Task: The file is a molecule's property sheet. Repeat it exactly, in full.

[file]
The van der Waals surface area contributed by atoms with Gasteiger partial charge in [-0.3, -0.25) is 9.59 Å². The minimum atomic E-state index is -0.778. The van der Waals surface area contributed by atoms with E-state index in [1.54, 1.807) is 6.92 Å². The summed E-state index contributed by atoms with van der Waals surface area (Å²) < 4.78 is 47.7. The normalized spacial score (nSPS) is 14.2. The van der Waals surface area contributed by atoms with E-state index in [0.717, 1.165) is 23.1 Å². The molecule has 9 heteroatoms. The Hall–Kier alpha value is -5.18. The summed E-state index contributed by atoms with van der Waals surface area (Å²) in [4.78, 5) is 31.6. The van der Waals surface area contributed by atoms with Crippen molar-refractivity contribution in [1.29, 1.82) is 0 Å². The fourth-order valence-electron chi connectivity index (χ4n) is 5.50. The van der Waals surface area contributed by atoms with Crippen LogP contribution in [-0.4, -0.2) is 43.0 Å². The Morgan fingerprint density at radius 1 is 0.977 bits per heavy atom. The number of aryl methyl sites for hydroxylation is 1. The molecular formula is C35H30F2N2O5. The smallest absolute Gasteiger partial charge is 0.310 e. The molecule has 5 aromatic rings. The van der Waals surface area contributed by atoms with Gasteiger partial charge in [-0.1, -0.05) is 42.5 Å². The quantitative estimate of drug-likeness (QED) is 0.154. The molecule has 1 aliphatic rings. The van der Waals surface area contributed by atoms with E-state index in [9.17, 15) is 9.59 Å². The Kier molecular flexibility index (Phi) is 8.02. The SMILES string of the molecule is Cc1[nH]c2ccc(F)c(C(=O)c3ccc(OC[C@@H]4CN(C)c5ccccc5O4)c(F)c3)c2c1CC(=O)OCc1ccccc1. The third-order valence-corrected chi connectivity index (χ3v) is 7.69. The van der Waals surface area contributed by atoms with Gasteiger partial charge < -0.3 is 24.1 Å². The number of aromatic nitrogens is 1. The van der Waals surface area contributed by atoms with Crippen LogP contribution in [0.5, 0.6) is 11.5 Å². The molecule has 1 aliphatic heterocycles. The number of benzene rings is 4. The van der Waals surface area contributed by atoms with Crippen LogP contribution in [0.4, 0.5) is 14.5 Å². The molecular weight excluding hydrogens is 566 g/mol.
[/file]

The van der Waals surface area contributed by atoms with Gasteiger partial charge in [-0.3, -0.25) is 9.59 Å². The minimum atomic E-state index is -0.778. The van der Waals surface area contributed by atoms with E-state index in [1.54, 1.807) is 6.92 Å². The summed E-state index contributed by atoms with van der Waals surface area (Å²) < 4.78 is 47.7. The normalized spacial score (nSPS) is 14.2. The van der Waals surface area contributed by atoms with E-state index in [0.717, 1.165) is 23.1 Å². The molecule has 9 heteroatoms. The Hall–Kier alpha value is -5.18. The summed E-state index contributed by atoms with van der Waals surface area (Å²) in [4.78, 5) is 31.6. The van der Waals surface area contributed by atoms with Crippen molar-refractivity contribution in [1.29, 1.82) is 0 Å². The fourth-order valence-electron chi connectivity index (χ4n) is 5.50. The van der Waals surface area contributed by atoms with Crippen LogP contribution in [-0.4, -0.2) is 43.0 Å². The Morgan fingerprint density at radius 1 is 0.977 bits per heavy atom. The number of aryl methyl sites for hydroxylation is 1. The molecular formula is C35H30F2N2O5. The smallest absolute Gasteiger partial charge is 0.310 e. The molecule has 5 aromatic rings. The van der Waals surface area contributed by atoms with Gasteiger partial charge in [-0.1, -0.05) is 42.5 Å². The quantitative estimate of drug-likeness (QED) is 0.154. The molecule has 1 aliphatic rings. The van der Waals surface area contributed by atoms with E-state index in [9.17, 15) is 9.59 Å². The Kier molecular flexibility index (Phi) is 8.02. The SMILES string of the molecule is Cc1[nH]c2ccc(F)c(C(=O)c3ccc(OC[C@@H]4CN(C)c5ccccc5O4)c(F)c3)c2c1CC(=O)OCc1ccccc1. The third-order valence-corrected chi connectivity index (χ3v) is 7.69. The van der Waals surface area contributed by atoms with Gasteiger partial charge < -0.3 is 24.1 Å². The number of aromatic nitrogens is 1. The van der Waals surface area contributed by atoms with Crippen LogP contribution in [0.5, 0.6) is 11.5 Å². The molecule has 1 aliphatic heterocycles. The number of benzene rings is 4. The van der Waals surface area contributed by atoms with Crippen LogP contribution in [0.4, 0.5) is 14.5 Å². The molecular weight excluding hydrogens is 566 g/mol.